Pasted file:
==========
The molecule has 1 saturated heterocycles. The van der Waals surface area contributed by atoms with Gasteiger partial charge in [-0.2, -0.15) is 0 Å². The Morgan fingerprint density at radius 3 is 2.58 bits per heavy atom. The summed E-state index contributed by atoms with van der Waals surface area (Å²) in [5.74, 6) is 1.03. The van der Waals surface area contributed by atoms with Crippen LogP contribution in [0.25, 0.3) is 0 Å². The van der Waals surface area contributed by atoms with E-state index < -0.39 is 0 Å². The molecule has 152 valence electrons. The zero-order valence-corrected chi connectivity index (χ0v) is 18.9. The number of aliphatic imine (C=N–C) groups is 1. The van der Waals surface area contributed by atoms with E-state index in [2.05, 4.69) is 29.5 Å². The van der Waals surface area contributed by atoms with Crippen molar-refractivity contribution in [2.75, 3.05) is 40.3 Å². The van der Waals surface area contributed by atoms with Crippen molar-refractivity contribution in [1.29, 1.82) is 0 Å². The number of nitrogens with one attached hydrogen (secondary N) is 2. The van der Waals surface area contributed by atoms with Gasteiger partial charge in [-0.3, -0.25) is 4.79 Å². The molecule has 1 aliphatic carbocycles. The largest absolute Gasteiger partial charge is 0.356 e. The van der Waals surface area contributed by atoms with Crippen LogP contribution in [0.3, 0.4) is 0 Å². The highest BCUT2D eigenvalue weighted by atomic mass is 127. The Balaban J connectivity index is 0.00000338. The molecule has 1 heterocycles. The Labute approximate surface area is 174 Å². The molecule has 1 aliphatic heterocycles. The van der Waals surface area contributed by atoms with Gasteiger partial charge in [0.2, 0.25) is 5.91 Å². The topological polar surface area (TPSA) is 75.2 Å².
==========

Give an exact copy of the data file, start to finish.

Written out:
The molecule has 1 saturated heterocycles. The van der Waals surface area contributed by atoms with Gasteiger partial charge in [-0.2, -0.15) is 0 Å². The Morgan fingerprint density at radius 3 is 2.58 bits per heavy atom. The summed E-state index contributed by atoms with van der Waals surface area (Å²) in [5.74, 6) is 1.03. The van der Waals surface area contributed by atoms with Crippen LogP contribution in [0.25, 0.3) is 0 Å². The van der Waals surface area contributed by atoms with E-state index < -0.39 is 0 Å². The molecule has 152 valence electrons. The zero-order valence-corrected chi connectivity index (χ0v) is 18.9. The number of aliphatic imine (C=N–C) groups is 1. The van der Waals surface area contributed by atoms with E-state index in [2.05, 4.69) is 29.5 Å². The van der Waals surface area contributed by atoms with Crippen molar-refractivity contribution in [2.75, 3.05) is 40.3 Å². The van der Waals surface area contributed by atoms with Crippen molar-refractivity contribution in [1.29, 1.82) is 0 Å². The number of nitrogens with one attached hydrogen (secondary N) is 2. The van der Waals surface area contributed by atoms with Gasteiger partial charge in [-0.3, -0.25) is 4.79 Å². The molecule has 1 aliphatic carbocycles. The largest absolute Gasteiger partial charge is 0.356 e. The van der Waals surface area contributed by atoms with Crippen LogP contribution in [0.3, 0.4) is 0 Å². The highest BCUT2D eigenvalue weighted by atomic mass is 127. The Balaban J connectivity index is 0.00000338. The molecule has 1 heterocycles. The Labute approximate surface area is 174 Å². The molecule has 1 aliphatic heterocycles. The van der Waals surface area contributed by atoms with Gasteiger partial charge in [0.2, 0.25) is 5.91 Å². The topological polar surface area (TPSA) is 75.2 Å².